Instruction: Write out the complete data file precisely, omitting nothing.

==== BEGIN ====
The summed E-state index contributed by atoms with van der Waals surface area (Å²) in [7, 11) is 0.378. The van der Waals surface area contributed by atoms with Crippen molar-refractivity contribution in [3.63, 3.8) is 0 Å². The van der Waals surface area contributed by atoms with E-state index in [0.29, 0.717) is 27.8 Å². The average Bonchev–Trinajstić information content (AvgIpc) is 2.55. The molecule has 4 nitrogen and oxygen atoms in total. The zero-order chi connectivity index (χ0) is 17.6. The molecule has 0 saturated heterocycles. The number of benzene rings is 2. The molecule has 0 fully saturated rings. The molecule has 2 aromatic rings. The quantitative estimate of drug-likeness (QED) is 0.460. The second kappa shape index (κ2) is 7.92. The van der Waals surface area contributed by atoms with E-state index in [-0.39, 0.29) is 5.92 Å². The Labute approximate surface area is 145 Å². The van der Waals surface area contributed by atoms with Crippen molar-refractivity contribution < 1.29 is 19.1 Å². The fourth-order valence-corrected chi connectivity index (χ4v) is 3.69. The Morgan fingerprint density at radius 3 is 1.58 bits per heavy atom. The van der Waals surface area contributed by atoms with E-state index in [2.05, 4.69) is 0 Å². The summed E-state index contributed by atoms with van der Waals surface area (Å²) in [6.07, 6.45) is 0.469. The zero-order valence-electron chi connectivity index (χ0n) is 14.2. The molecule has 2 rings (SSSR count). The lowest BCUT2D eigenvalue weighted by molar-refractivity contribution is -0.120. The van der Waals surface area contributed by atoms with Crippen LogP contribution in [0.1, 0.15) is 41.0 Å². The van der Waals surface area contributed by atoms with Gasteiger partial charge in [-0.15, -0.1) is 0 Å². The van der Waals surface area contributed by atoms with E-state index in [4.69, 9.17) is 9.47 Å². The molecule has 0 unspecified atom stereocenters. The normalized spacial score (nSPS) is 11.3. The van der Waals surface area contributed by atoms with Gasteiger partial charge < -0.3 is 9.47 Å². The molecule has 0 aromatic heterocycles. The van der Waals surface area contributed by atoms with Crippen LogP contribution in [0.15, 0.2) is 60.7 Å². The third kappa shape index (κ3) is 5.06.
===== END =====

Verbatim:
The summed E-state index contributed by atoms with van der Waals surface area (Å²) in [7, 11) is 0.378. The van der Waals surface area contributed by atoms with Crippen molar-refractivity contribution in [3.63, 3.8) is 0 Å². The van der Waals surface area contributed by atoms with E-state index in [0.29, 0.717) is 27.8 Å². The average Bonchev–Trinajstić information content (AvgIpc) is 2.55. The molecule has 4 nitrogen and oxygen atoms in total. The zero-order chi connectivity index (χ0) is 17.6. The molecule has 0 saturated heterocycles. The number of benzene rings is 2. The molecule has 0 fully saturated rings. The molecule has 2 aromatic rings. The quantitative estimate of drug-likeness (QED) is 0.460. The second kappa shape index (κ2) is 7.92. The van der Waals surface area contributed by atoms with E-state index in [-0.39, 0.29) is 5.92 Å². The Labute approximate surface area is 145 Å². The van der Waals surface area contributed by atoms with Crippen molar-refractivity contribution < 1.29 is 19.1 Å². The fourth-order valence-corrected chi connectivity index (χ4v) is 3.69. The Morgan fingerprint density at radius 3 is 1.58 bits per heavy atom. The van der Waals surface area contributed by atoms with E-state index in [2.05, 4.69) is 0 Å². The summed E-state index contributed by atoms with van der Waals surface area (Å²) in [6.07, 6.45) is 0.469. The zero-order valence-electron chi connectivity index (χ0n) is 14.2. The molecule has 2 rings (SSSR count). The lowest BCUT2D eigenvalue weighted by molar-refractivity contribution is -0.120. The van der Waals surface area contributed by atoms with Crippen LogP contribution in [0.1, 0.15) is 41.0 Å². The van der Waals surface area contributed by atoms with Gasteiger partial charge in [-0.15, -0.1) is 0 Å². The van der Waals surface area contributed by atoms with E-state index in [4.69, 9.17) is 9.47 Å². The molecule has 0 unspecified atom stereocenters. The normalized spacial score (nSPS) is 11.3. The van der Waals surface area contributed by atoms with Gasteiger partial charge < -0.3 is 9.47 Å². The molecule has 0 aromatic heterocycles. The van der Waals surface area contributed by atoms with Crippen LogP contribution in [0.15, 0.2) is 60.7 Å². The third kappa shape index (κ3) is 5.06.